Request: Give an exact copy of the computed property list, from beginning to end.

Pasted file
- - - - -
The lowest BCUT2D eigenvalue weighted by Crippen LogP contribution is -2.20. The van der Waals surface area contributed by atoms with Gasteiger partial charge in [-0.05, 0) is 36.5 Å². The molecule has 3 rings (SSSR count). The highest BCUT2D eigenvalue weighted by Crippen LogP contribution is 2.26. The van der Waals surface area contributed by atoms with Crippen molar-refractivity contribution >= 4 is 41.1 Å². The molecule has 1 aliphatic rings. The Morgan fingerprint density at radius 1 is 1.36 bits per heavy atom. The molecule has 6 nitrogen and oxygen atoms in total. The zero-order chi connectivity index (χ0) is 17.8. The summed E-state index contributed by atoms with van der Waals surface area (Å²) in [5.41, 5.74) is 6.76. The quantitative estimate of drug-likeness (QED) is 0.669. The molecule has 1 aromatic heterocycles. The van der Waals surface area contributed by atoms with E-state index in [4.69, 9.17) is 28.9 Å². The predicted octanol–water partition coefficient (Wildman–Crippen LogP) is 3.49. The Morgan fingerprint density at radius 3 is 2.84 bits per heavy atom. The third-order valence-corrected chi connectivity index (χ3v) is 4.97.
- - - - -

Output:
The lowest BCUT2D eigenvalue weighted by Crippen LogP contribution is -2.20. The van der Waals surface area contributed by atoms with Gasteiger partial charge in [-0.05, 0) is 36.5 Å². The molecule has 3 rings (SSSR count). The highest BCUT2D eigenvalue weighted by Crippen LogP contribution is 2.26. The van der Waals surface area contributed by atoms with Crippen molar-refractivity contribution >= 4 is 41.1 Å². The molecule has 1 aliphatic rings. The Morgan fingerprint density at radius 1 is 1.36 bits per heavy atom. The molecule has 6 nitrogen and oxygen atoms in total. The zero-order chi connectivity index (χ0) is 17.8. The summed E-state index contributed by atoms with van der Waals surface area (Å²) in [5.41, 5.74) is 6.76. The quantitative estimate of drug-likeness (QED) is 0.669. The molecule has 1 aromatic heterocycles. The van der Waals surface area contributed by atoms with E-state index in [4.69, 9.17) is 28.9 Å². The predicted octanol–water partition coefficient (Wildman–Crippen LogP) is 3.49. The Morgan fingerprint density at radius 3 is 2.84 bits per heavy atom. The third-order valence-corrected chi connectivity index (χ3v) is 4.97.